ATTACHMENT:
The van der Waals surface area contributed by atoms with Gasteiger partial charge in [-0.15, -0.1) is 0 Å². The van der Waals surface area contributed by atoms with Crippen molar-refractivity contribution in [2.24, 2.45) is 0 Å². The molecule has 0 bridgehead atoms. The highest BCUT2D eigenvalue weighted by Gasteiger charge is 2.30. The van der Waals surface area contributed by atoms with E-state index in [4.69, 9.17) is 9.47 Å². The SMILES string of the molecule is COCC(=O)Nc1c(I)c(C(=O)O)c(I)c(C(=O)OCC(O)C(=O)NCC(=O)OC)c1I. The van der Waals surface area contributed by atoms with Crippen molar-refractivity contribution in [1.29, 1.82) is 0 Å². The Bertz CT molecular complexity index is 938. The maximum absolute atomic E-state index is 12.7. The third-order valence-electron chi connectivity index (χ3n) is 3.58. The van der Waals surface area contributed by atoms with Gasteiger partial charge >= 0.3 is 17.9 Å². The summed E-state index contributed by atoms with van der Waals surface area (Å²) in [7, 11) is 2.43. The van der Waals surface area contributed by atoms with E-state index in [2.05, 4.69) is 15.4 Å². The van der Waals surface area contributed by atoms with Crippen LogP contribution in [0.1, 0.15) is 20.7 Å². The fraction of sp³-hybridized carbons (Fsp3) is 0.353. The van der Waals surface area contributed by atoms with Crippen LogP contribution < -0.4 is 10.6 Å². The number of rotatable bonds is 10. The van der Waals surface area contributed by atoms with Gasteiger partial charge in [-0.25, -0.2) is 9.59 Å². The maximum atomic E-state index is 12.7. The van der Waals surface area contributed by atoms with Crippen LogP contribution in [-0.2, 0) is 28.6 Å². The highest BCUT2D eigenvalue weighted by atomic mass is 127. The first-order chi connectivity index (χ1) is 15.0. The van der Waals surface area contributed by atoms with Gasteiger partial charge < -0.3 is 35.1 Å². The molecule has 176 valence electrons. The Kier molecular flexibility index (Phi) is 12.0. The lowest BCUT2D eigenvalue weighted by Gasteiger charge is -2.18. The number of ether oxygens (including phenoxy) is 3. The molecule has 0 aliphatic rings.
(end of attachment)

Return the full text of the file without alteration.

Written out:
The van der Waals surface area contributed by atoms with Gasteiger partial charge in [-0.15, -0.1) is 0 Å². The van der Waals surface area contributed by atoms with Crippen molar-refractivity contribution in [2.24, 2.45) is 0 Å². The molecule has 0 bridgehead atoms. The highest BCUT2D eigenvalue weighted by Gasteiger charge is 2.30. The van der Waals surface area contributed by atoms with E-state index in [4.69, 9.17) is 9.47 Å². The SMILES string of the molecule is COCC(=O)Nc1c(I)c(C(=O)O)c(I)c(C(=O)OCC(O)C(=O)NCC(=O)OC)c1I. The van der Waals surface area contributed by atoms with Crippen molar-refractivity contribution in [1.29, 1.82) is 0 Å². The Bertz CT molecular complexity index is 938. The maximum absolute atomic E-state index is 12.7. The third-order valence-electron chi connectivity index (χ3n) is 3.58. The van der Waals surface area contributed by atoms with Gasteiger partial charge >= 0.3 is 17.9 Å². The summed E-state index contributed by atoms with van der Waals surface area (Å²) in [7, 11) is 2.43. The van der Waals surface area contributed by atoms with E-state index in [2.05, 4.69) is 15.4 Å². The van der Waals surface area contributed by atoms with Crippen LogP contribution in [0.1, 0.15) is 20.7 Å². The fraction of sp³-hybridized carbons (Fsp3) is 0.353. The van der Waals surface area contributed by atoms with Crippen LogP contribution < -0.4 is 10.6 Å². The number of rotatable bonds is 10. The van der Waals surface area contributed by atoms with Gasteiger partial charge in [-0.25, -0.2) is 9.59 Å². The maximum atomic E-state index is 12.7. The van der Waals surface area contributed by atoms with Crippen LogP contribution in [-0.2, 0) is 28.6 Å². The highest BCUT2D eigenvalue weighted by atomic mass is 127. The first-order chi connectivity index (χ1) is 15.0. The van der Waals surface area contributed by atoms with Gasteiger partial charge < -0.3 is 35.1 Å². The molecule has 176 valence electrons. The Kier molecular flexibility index (Phi) is 12.0. The lowest BCUT2D eigenvalue weighted by Gasteiger charge is -2.18. The number of ether oxygens (including phenoxy) is 3. The molecule has 0 aliphatic rings.